You Probably Don't Believe What You Think You Believe.
Nothing illustrates the complexity of our individual differences more than politics or religion. While it is easy to assemble under a common banner for overall purposes, each of us has a different perspective. That perspective is uniquely shaped (and ever evolving) by years of experience, personal pain and fear, and goals that we set for ourselves.
So while we can operate under a common label, organization, group, or association, it is a mistake to assume that black-and-white perspectives held by groups of which we are a part are our own positions.
They are usually applicable. Mostly believed.
But universally abdicated in certain circumstances.
Which is important to remember when it comes to business strategy. The most effective message is one of commonality -- but yet individuality. You must speak to a group but message to the individual.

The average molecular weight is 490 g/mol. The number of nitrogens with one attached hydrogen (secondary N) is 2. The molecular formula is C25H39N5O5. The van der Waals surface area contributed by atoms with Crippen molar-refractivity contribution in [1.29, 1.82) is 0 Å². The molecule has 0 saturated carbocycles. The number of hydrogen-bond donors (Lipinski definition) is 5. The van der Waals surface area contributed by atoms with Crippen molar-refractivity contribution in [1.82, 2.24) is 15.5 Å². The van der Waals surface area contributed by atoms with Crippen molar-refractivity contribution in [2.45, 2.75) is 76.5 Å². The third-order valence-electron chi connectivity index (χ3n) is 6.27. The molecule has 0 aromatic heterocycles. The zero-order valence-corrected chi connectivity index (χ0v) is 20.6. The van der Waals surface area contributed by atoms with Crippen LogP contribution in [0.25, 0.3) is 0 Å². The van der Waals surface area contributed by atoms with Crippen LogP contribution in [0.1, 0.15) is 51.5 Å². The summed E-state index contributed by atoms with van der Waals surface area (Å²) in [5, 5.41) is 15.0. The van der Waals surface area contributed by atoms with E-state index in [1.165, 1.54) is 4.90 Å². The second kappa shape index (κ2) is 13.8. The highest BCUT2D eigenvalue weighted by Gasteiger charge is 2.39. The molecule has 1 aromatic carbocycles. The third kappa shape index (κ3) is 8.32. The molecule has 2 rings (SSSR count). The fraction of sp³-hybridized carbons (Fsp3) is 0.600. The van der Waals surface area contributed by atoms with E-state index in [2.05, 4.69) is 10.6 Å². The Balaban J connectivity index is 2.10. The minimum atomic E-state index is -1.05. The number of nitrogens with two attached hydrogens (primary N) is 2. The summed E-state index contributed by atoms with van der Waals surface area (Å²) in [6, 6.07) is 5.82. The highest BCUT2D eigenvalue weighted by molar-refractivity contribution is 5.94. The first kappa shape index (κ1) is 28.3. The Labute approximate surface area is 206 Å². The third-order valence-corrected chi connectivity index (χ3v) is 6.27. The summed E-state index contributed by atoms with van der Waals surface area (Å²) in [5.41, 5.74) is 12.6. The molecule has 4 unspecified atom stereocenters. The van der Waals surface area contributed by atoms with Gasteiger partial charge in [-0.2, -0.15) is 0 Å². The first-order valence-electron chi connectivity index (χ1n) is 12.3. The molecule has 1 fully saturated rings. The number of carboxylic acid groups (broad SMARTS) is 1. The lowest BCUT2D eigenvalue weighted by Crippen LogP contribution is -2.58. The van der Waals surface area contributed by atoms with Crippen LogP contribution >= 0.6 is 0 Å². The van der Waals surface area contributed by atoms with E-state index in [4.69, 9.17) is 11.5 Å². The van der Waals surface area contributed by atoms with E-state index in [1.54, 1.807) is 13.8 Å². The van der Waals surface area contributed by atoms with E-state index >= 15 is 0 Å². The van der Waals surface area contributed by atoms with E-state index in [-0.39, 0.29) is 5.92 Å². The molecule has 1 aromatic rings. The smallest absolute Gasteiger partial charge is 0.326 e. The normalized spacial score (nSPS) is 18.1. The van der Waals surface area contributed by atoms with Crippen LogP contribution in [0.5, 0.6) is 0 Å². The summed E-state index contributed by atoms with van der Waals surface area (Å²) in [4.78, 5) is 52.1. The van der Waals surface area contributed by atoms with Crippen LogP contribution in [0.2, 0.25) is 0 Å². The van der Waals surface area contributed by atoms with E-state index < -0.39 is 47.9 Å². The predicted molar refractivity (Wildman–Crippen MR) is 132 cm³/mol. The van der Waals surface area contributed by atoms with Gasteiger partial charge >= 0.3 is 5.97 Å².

Think about the last time you left a group with which you willingly associate yourself where you found yourself in distinct disagreement with the policy or perspective of the group .
The fallacy of ubiquitous group perspective is what makes a television news show appear to deliver biased information, marketing messages to seem shady and insincere, and lead consumers to believe that the organization they're buying from "just doesn't get it".
It's because life is gray. And if your strategy for marketing is black-and-white, you're not speaking to most people.
You're really just talking to yourself.